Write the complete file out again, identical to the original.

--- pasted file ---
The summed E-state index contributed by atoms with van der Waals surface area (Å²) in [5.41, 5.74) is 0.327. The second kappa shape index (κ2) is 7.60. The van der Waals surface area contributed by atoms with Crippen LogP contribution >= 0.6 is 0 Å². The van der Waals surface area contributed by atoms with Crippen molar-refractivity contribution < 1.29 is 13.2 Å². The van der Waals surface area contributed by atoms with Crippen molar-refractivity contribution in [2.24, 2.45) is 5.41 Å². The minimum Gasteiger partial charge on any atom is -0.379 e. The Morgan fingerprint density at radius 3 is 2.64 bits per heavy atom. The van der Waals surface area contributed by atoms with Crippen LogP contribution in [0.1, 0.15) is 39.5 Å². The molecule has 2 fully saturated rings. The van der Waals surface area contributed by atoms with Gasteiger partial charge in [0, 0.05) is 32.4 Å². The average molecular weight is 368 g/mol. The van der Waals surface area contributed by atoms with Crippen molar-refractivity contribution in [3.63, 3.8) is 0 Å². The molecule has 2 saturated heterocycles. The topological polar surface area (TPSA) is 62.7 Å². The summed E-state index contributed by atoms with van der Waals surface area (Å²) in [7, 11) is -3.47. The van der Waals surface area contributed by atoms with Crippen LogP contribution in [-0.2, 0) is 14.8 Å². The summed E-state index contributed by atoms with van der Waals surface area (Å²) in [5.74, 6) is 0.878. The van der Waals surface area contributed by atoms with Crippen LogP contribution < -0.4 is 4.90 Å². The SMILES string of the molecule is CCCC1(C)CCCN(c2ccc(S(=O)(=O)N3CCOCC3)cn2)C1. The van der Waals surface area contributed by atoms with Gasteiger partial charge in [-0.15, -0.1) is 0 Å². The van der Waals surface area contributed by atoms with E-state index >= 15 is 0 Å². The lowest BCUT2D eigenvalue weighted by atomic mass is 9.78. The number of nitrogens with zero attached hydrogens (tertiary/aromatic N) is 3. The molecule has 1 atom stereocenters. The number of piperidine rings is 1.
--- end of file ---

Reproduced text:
The summed E-state index contributed by atoms with van der Waals surface area (Å²) in [5.41, 5.74) is 0.327. The second kappa shape index (κ2) is 7.60. The van der Waals surface area contributed by atoms with Crippen LogP contribution >= 0.6 is 0 Å². The van der Waals surface area contributed by atoms with Crippen molar-refractivity contribution < 1.29 is 13.2 Å². The van der Waals surface area contributed by atoms with Crippen molar-refractivity contribution in [2.24, 2.45) is 5.41 Å². The minimum Gasteiger partial charge on any atom is -0.379 e. The Morgan fingerprint density at radius 3 is 2.64 bits per heavy atom. The van der Waals surface area contributed by atoms with Crippen LogP contribution in [0.1, 0.15) is 39.5 Å². The molecule has 2 fully saturated rings. The van der Waals surface area contributed by atoms with Gasteiger partial charge in [0, 0.05) is 32.4 Å². The average molecular weight is 368 g/mol. The van der Waals surface area contributed by atoms with Crippen molar-refractivity contribution in [3.63, 3.8) is 0 Å². The molecule has 2 saturated heterocycles. The topological polar surface area (TPSA) is 62.7 Å². The summed E-state index contributed by atoms with van der Waals surface area (Å²) in [7, 11) is -3.47. The van der Waals surface area contributed by atoms with Crippen LogP contribution in [-0.2, 0) is 14.8 Å². The summed E-state index contributed by atoms with van der Waals surface area (Å²) in [5.74, 6) is 0.878. The van der Waals surface area contributed by atoms with Crippen LogP contribution < -0.4 is 4.90 Å². The SMILES string of the molecule is CCCC1(C)CCCN(c2ccc(S(=O)(=O)N3CCOCC3)cn2)C1. The van der Waals surface area contributed by atoms with Gasteiger partial charge in [-0.15, -0.1) is 0 Å². The van der Waals surface area contributed by atoms with E-state index >= 15 is 0 Å². The lowest BCUT2D eigenvalue weighted by atomic mass is 9.78. The number of nitrogens with zero attached hydrogens (tertiary/aromatic N) is 3. The molecule has 1 atom stereocenters. The number of piperidine rings is 1.